The Nine Lives of Jacob Fallada
The whole world against him
The Nine Lives of Jacob Fallada is the story of an outsider, a lonely, misunderstood young artist who chronicles all the unpleasant things that happen to him in life. Abandoned by his parents, brought up be a tyrannical aunt, bullied at school, ostracized by the local community, nearly everyone Jacob comes into contact with takes an instant, (often) violent dislike towards him. Like Job from the bible, he is beaten and abused, manipulated and taken advantage of. Life, people, fate, circumstance force him deeper into his shell, deeper into the cocoon of his fledgling artistic work, where he records every significant event in sketches, paintings and short-form verse, documenting his own unique, eminently miserable human experience. At heart, he longs for companionship, intimacy, love, but is dealt so many blows he is too scared to reach out to anybody. On the fringes of society, he devotes himself solely to his art.
Author Bio – Neil Randall is the author of seven published novels and a collection of short stories. His work has been published in the UK, US, Australia and Canada
What Motivates Us to Pick Up a Pen?
People often ask: Why do writers’ write? (or painters’ paint or sculptors’ sculpt, for that matter.) In my own narrow experience, I think writers’ write in search of meaning and understanding. For instance, Hubert Selby Jnr wrote The Willow Tree to try and understand the true nature of hatred, not just what compels people to commit evil, hateful acts (be it the Nazis in World War II or the violent street gang of the book) but what that hate can do to the victim, instilling in them dangerous bitter impulses – revenge being the most prevalent – how a person has to forgive, to let go of that hate before it consumes them whole, turning them into even more evil, hateful figures than the original perpetrators of the evil, hateful act. If not, where would it end, where would we find ourselves if every calculated or random act of hatred and violence was met with the same hateful and violent force?
In Crime and Punishment, Dostoyevsky asks the question: Is one person’s life more valuable than another person’s life? Is a grubby, exploitative money-lender’s existence less important than that of an impoverished but no doubt kind and worthy student, a man of promise and integrity? If said student Raskolnikov takes that money-lender’s life but redeems himself in later years, performing countless good deeds, could he, in some very significant way, absolve himself of that greatest of all sins: murder?
In Lolita, Nabokov tries to understand the mind of a predatory paedophile, a man infected with a dangerous, sickening obsession, perhaps he tries to understand the nature of obsession itself, a mono-mania far more destructive than Ahab’s pursuit of that famous white whale, and the devastatingly ruinous impact that can have on the lives of everybody involved.
Hemingway wrote Death in the Afternoon not (perhaps unwittingly) to chronicle the drama of the bullfight, the glorious bravery of the matador, man against fearsome almost mythological horned beast, but more the essential degradation of existence, the sadistic, unnecessary cruelty we inflict upon each other in our everyday lives. And how, like the sharks attacking the marlin fastened to the fishing boat in another of Hemingway’s tales The Old Man and the Sea, there are dangerous parasitic forces at work in life, and all we can do, like the noble spiked bull at the culmination of any bullfight, is endure our pain and suffering with as much dignity as possible.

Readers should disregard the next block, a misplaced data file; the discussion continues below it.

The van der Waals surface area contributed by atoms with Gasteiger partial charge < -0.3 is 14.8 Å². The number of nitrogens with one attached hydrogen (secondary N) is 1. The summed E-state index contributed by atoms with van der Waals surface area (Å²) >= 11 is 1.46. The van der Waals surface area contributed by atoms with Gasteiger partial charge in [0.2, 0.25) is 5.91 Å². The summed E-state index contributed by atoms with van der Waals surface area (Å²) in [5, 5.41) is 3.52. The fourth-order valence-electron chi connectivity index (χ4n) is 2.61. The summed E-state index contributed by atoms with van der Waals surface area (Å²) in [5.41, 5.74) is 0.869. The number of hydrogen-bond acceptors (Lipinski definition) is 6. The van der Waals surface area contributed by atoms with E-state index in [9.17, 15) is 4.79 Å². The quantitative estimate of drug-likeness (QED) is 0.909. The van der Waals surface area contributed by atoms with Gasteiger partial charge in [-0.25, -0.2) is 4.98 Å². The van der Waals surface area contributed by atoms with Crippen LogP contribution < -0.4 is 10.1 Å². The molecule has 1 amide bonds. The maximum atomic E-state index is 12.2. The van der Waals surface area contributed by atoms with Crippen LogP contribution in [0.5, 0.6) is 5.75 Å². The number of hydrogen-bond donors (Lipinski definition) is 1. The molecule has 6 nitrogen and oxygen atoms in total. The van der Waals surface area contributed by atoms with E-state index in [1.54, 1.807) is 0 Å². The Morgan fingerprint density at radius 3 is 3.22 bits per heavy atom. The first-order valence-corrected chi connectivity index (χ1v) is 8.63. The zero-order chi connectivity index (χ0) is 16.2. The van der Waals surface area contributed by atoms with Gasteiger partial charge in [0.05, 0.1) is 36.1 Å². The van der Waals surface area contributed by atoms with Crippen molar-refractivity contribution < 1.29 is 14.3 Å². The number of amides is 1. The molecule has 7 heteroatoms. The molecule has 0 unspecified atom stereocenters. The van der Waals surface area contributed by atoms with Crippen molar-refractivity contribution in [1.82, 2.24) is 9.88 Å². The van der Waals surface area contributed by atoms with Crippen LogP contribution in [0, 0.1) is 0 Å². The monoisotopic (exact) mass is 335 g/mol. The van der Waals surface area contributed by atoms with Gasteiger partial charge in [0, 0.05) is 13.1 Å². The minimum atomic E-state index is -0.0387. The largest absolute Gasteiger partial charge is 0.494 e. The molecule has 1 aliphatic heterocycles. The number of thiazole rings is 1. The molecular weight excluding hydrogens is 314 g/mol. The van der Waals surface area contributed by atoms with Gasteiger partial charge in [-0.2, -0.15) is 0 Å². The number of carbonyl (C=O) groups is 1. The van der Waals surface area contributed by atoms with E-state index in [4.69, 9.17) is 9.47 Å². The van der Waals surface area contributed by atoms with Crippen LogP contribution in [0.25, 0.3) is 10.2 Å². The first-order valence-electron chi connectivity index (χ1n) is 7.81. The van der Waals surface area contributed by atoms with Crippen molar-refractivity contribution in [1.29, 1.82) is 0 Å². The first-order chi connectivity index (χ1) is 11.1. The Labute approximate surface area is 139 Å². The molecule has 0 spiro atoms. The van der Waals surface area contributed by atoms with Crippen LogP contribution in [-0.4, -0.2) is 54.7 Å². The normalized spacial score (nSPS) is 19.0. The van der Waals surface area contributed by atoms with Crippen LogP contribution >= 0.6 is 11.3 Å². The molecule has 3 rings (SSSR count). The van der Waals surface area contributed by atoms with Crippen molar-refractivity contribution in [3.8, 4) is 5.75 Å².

Did Kafka really write all those incredible stories – Metamorphosis, The Trial (to name just two) – to try and understand his relationship with his domineering father? Did the sense of alienation, his smallness in front of this monolithic patriarch, really make him feel like an insect, did the father/son relationship really make him feel as he were being accused of a crime he didn’t commit (perhaps the crime of being born itself).
Then we have a counter-, not so much argument, but -point. Why does anyone do anything in life? Why, since time immemorial, have we as a race of people strove to subsist, create, invent? Why have we attempted to exit the Earth’s atmosphere, walk on the moon, inoculate against disease, drop the atomic bomb? Why do writers’ really write? – because they want to express themselves, or because they want money, fame, recognition, to be seen as all-knowing geniuses, gods, immortals, far superior to any other man or woman on the street? Has, over time, the purity of expression itself, for whatever number of reasons – capitalism, the rise of the individual – become as corrupted and profit-driven and cold and calculated as any branch of science or medical research mentioned above, as any field of human endeavour.
The point, counter- or otherwise, that I’m trying to make is this: are there actually more destructive, forces in creation now than we really, truly appreciate? – power, domination, greed, envy, vanity. Why do people exist if they endure so much without ever really understanding why?